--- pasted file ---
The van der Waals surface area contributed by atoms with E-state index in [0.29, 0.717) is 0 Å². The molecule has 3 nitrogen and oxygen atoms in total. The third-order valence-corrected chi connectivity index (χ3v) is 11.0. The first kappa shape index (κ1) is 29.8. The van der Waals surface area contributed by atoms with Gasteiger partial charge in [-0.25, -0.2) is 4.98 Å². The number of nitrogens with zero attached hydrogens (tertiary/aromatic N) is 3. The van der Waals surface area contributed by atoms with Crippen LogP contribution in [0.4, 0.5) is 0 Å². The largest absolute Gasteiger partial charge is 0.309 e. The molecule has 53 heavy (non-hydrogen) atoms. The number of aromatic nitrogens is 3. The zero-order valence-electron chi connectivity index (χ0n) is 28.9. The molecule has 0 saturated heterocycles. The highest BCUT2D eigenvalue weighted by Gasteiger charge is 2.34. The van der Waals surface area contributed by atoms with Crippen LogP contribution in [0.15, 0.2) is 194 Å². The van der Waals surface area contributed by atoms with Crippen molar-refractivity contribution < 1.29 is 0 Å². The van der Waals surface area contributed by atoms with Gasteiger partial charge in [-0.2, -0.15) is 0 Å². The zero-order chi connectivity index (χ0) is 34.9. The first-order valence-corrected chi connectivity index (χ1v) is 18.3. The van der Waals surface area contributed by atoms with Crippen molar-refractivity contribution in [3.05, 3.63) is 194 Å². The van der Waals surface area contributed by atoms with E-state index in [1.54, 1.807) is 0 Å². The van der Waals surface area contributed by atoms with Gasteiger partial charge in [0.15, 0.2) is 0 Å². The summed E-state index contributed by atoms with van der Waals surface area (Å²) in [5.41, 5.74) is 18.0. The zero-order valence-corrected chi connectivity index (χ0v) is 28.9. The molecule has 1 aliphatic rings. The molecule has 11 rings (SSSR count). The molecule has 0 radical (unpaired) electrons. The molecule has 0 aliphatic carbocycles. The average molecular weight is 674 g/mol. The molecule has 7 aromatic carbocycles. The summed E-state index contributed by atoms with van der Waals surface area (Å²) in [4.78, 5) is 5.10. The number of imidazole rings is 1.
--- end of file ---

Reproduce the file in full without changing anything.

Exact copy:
The van der Waals surface area contributed by atoms with E-state index in [0.29, 0.717) is 0 Å². The molecule has 3 nitrogen and oxygen atoms in total. The third-order valence-corrected chi connectivity index (χ3v) is 11.0. The first kappa shape index (κ1) is 29.8. The van der Waals surface area contributed by atoms with Gasteiger partial charge in [-0.25, -0.2) is 4.98 Å². The number of nitrogens with zero attached hydrogens (tertiary/aromatic N) is 3. The van der Waals surface area contributed by atoms with Crippen LogP contribution in [0.4, 0.5) is 0 Å². The largest absolute Gasteiger partial charge is 0.309 e. The molecule has 53 heavy (non-hydrogen) atoms. The number of aromatic nitrogens is 3. The zero-order valence-electron chi connectivity index (χ0n) is 28.9. The molecule has 0 saturated heterocycles. The highest BCUT2D eigenvalue weighted by Gasteiger charge is 2.34. The van der Waals surface area contributed by atoms with Crippen LogP contribution in [0.15, 0.2) is 194 Å². The van der Waals surface area contributed by atoms with Crippen molar-refractivity contribution < 1.29 is 0 Å². The van der Waals surface area contributed by atoms with Gasteiger partial charge in [-0.2, -0.15) is 0 Å². The zero-order chi connectivity index (χ0) is 34.9. The first-order valence-corrected chi connectivity index (χ1v) is 18.3. The van der Waals surface area contributed by atoms with Crippen molar-refractivity contribution in [3.05, 3.63) is 194 Å². The van der Waals surface area contributed by atoms with E-state index in [1.54, 1.807) is 0 Å². The van der Waals surface area contributed by atoms with Gasteiger partial charge in [0.15, 0.2) is 0 Å². The summed E-state index contributed by atoms with van der Waals surface area (Å²) in [5.41, 5.74) is 18.0. The zero-order valence-corrected chi connectivity index (χ0v) is 28.9. The molecule has 1 aliphatic rings. The molecule has 11 rings (SSSR count). The molecule has 0 radical (unpaired) electrons. The molecule has 0 aliphatic carbocycles. The average molecular weight is 674 g/mol. The molecule has 7 aromatic carbocycles. The summed E-state index contributed by atoms with van der Waals surface area (Å²) in [4.78, 5) is 5.10. The number of imidazole rings is 1.